Sure, We Are Scientists want you to dance, albeit in a school-function kind of way (the band often covers “Be My Baby” live); they also share the adolescent fixations/frustrations of ’90s punk. But it’s more accurate to say they’re the kingpins of the likably square subgenre launched by Weezer’s “Buddy Holly” video that never actually existed. Not emo, exactly—something more respectful toward women, even if it puts women on the same pedestal. Robert Christgau once termed Thunderbirds Are Now! makers of “high-anxiety pop,” and you could call it that: WAS singer Keith Murray (the pretty one) always sounds like he’s on the edge of total endocrinal implosion, a fun trait when his band was a power trio filtering disco through fuzz-laced garage.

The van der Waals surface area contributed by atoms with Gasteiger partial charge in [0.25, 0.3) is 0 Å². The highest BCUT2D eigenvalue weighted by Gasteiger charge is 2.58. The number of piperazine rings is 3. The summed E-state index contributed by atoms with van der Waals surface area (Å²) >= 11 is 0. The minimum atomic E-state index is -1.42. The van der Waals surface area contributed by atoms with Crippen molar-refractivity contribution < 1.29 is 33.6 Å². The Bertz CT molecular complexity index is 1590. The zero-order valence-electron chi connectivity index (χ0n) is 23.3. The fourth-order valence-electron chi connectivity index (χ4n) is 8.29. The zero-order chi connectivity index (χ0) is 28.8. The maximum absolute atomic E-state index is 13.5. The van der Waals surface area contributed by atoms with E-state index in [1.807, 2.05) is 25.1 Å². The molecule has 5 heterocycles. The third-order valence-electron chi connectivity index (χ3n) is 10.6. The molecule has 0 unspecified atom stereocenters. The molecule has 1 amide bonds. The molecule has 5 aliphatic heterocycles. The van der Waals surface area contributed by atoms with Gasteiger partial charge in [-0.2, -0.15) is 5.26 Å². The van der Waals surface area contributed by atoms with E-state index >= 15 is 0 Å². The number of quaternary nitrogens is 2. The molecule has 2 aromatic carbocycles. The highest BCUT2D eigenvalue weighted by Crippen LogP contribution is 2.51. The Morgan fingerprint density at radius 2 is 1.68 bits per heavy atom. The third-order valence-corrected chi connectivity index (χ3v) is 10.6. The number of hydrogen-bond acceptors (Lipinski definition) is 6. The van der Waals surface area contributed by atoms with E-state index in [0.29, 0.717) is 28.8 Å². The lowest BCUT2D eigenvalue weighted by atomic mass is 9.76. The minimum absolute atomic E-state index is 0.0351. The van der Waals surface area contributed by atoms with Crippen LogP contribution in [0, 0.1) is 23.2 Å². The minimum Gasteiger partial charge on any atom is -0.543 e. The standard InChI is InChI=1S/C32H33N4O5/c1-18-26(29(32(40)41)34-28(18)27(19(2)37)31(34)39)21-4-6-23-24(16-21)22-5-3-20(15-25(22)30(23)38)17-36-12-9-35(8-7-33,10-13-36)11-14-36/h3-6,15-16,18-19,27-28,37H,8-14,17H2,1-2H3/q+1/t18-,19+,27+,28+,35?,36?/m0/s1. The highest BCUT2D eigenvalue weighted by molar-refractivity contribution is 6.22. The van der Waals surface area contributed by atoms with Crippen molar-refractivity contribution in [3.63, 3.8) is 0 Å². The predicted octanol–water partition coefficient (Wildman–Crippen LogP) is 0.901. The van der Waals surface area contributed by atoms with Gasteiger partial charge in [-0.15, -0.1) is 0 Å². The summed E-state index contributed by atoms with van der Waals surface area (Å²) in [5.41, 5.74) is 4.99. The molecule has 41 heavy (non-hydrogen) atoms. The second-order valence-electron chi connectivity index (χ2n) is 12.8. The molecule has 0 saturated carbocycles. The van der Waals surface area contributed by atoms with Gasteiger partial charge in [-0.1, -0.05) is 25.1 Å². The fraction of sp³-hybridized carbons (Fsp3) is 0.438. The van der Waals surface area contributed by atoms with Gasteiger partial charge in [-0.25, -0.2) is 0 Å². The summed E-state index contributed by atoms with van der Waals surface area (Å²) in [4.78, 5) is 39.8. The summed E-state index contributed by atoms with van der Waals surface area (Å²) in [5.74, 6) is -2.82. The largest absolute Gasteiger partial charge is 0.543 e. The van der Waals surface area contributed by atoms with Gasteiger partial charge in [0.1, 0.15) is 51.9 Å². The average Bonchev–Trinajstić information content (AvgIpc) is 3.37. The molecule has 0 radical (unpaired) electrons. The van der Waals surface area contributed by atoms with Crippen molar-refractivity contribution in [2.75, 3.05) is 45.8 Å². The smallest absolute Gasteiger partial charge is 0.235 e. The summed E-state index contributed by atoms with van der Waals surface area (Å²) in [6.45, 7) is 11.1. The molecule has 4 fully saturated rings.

But on their second album, the band’s lost a crucial piece of the puzzle: Slyly winking drummer Michael Tapper (prettier) helped the boys craft a likable image via videos milking jokes from homoeroticism that avoided being annoying and frat-friendly in a you’re-so-gay-you-like-Coldplay way. Simple as the formula was, WAS were the rare radio-eyed current band to offer three distinct personalities. But now Tapper’s gone, and the band’s sense of humor has gone with him: Whereas 2006’s playfully angst-ridden With Love and Squalor had a humane composure (“Instead of throwing up your hands/Why don’t you tell me what you’re trying to tell me”), the new Brain Thrust Mastery finds Murray obsessed with being “the problem here.” The music is even more defensive about the rut they’re stuck in, and fires back in every style the now-duo can think of, from actual disco to Jimmy Eat World; the slower tunes are longer on texture than hooks. Which is no problem, but man, the hints of what could’ve been: The gorgeous “After Hours” deserves to be the “Closing Time” of the ‘aughts, and “Impatience” easily bests R.E.M.’s recent retro moves. Not a dreadful record, but they hereby forfeit their membership in the high-anxiety club, with nowhere to go but emo.